From cars and buses to forklifts, use of fuel cells grew significantly in 2011, a new Energy Department report found.
Total worldwide fuel cell shipments “grew 37.5 percent between 2010 and 2011 and 214 percent between 2008 and 2011,” DOE said in its 2011 Fuel Cell Technologies Market Report.
So where are all those fuel cells going? DOE said you will find them in use in a wide range of places, but perhaps nowhere are they more prevalent than in warehouses.
“Currently, the United States is by far the world leader in fuel cell-powered forklift deployments, with more than 3,000 fuel cell forklifts either deployed or on order as of the end of 2011. By comparison, deployments in Europe total about 33 units,” according to the report.
What makes them so popular?
“Large warehouses have found that fuel cells provide both an attractive alternative to battery-powered vehicles and an effective range extender for batteries,” researchers said. “As a battery replacement, fuel cells provide nearly continuous operations (refueling takes less than five minutes), provide a continuous level of power (batteries lose power as charge levels decrease), and eliminate the need for battery changing facilities that use valuable warehouse space.”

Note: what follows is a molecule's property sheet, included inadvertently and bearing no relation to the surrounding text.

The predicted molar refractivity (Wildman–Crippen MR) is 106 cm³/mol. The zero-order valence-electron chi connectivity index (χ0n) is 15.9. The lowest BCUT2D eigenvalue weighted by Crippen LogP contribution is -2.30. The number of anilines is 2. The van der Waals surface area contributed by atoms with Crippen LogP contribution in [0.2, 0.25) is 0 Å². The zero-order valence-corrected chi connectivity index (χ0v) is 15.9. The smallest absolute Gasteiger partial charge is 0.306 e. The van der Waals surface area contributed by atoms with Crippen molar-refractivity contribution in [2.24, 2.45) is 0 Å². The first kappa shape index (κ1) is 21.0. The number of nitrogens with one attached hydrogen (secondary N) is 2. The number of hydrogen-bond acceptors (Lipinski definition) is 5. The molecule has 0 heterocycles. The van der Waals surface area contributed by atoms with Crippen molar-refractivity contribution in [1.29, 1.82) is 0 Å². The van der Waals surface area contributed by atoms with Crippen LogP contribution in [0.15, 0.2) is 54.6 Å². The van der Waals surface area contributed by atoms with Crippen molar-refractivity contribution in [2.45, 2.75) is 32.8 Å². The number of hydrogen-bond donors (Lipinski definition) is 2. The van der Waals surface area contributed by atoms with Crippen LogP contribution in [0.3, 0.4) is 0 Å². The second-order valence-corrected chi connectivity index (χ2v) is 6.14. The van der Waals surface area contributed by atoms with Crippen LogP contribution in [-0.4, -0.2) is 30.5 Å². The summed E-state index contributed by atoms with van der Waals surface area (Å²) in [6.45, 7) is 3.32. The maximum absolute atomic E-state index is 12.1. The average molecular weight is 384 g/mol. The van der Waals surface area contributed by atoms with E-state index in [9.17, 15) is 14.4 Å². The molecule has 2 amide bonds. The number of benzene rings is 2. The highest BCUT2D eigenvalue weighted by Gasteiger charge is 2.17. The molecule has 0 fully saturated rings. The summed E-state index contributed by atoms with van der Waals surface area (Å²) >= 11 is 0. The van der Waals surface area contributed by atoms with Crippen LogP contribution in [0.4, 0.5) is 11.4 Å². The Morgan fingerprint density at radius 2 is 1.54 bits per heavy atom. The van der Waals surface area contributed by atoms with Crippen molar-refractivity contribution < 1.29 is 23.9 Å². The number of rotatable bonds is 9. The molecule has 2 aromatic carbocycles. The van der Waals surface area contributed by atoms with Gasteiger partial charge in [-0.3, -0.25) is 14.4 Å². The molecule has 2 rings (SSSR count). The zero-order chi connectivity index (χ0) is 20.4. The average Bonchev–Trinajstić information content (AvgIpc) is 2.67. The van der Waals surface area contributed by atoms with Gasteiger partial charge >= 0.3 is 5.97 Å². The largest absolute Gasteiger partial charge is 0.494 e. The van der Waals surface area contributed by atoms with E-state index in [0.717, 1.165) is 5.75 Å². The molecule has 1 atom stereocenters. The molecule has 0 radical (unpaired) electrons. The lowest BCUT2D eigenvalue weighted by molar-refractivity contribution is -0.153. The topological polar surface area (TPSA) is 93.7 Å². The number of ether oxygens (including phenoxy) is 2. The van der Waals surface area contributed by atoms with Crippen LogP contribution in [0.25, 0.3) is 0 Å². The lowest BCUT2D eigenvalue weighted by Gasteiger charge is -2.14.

On the transportation front, DOE said work continues on fuel cell cars, adding that “several major automakers remain committed to producing commercial quantities by 2015.”
And, the report added, “The increased volume, coupled with continued technology improvements, is expected to result in significant price reductions.”
Fuel cell buses are already on the roads in several cities worldwide, including California’s Coachella Valley, where SunLine Transit Agency has three in its fleet.
The newest bus is the first of three the agency will get that comply with federal “Buy America” standards. It began running in January 2012, and has a range of 300 to 350 miles.